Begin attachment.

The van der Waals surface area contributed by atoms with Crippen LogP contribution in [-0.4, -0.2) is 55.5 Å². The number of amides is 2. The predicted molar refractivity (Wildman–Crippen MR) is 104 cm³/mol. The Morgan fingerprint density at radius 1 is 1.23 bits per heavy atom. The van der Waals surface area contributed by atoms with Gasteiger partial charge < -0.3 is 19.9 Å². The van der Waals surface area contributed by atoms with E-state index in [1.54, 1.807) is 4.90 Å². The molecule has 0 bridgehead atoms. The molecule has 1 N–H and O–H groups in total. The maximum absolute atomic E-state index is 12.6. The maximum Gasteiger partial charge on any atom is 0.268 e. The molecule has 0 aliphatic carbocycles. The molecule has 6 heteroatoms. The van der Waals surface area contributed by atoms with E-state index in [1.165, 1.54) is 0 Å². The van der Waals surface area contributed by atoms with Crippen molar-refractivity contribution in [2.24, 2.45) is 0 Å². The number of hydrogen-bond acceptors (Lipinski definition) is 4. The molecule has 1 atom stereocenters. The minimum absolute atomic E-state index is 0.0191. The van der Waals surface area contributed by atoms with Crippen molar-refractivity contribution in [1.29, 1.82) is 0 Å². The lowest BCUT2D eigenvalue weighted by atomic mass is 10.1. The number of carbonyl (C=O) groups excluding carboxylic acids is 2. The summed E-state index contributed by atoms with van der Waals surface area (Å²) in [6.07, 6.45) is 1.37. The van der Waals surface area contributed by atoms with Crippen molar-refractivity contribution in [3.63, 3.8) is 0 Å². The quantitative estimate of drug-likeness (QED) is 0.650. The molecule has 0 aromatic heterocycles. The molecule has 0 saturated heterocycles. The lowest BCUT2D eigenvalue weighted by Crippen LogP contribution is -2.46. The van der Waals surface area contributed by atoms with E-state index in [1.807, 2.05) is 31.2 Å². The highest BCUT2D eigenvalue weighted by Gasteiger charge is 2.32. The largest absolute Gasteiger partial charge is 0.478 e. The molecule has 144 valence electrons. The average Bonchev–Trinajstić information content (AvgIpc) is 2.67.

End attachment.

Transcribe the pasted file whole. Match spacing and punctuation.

The van der Waals surface area contributed by atoms with Crippen LogP contribution in [-0.4, -0.2) is 55.5 Å². The number of amides is 2. The predicted molar refractivity (Wildman–Crippen MR) is 104 cm³/mol. The Morgan fingerprint density at radius 1 is 1.23 bits per heavy atom. The van der Waals surface area contributed by atoms with Gasteiger partial charge < -0.3 is 19.9 Å². The van der Waals surface area contributed by atoms with E-state index in [1.54, 1.807) is 4.90 Å². The molecule has 0 bridgehead atoms. The molecule has 1 N–H and O–H groups in total. The maximum absolute atomic E-state index is 12.6. The maximum Gasteiger partial charge on any atom is 0.268 e. The molecule has 0 aliphatic carbocycles. The molecule has 6 heteroatoms. The van der Waals surface area contributed by atoms with E-state index in [1.165, 1.54) is 0 Å². The van der Waals surface area contributed by atoms with Crippen molar-refractivity contribution in [2.24, 2.45) is 0 Å². The number of hydrogen-bond acceptors (Lipinski definition) is 4. The molecule has 1 atom stereocenters. The minimum absolute atomic E-state index is 0.0191. The van der Waals surface area contributed by atoms with Crippen molar-refractivity contribution in [1.29, 1.82) is 0 Å². The lowest BCUT2D eigenvalue weighted by atomic mass is 10.1. The number of carbonyl (C=O) groups excluding carboxylic acids is 2. The summed E-state index contributed by atoms with van der Waals surface area (Å²) in [6.07, 6.45) is 1.37. The van der Waals surface area contributed by atoms with Crippen molar-refractivity contribution in [3.63, 3.8) is 0 Å². The quantitative estimate of drug-likeness (QED) is 0.650. The molecule has 0 aromatic heterocycles. The molecule has 0 saturated heterocycles. The lowest BCUT2D eigenvalue weighted by Crippen LogP contribution is -2.46. The van der Waals surface area contributed by atoms with E-state index in [1.807, 2.05) is 31.2 Å². The highest BCUT2D eigenvalue weighted by Gasteiger charge is 2.32. The largest absolute Gasteiger partial charge is 0.478 e. The molecule has 144 valence electrons. The average Bonchev–Trinajstić information content (AvgIpc) is 2.67.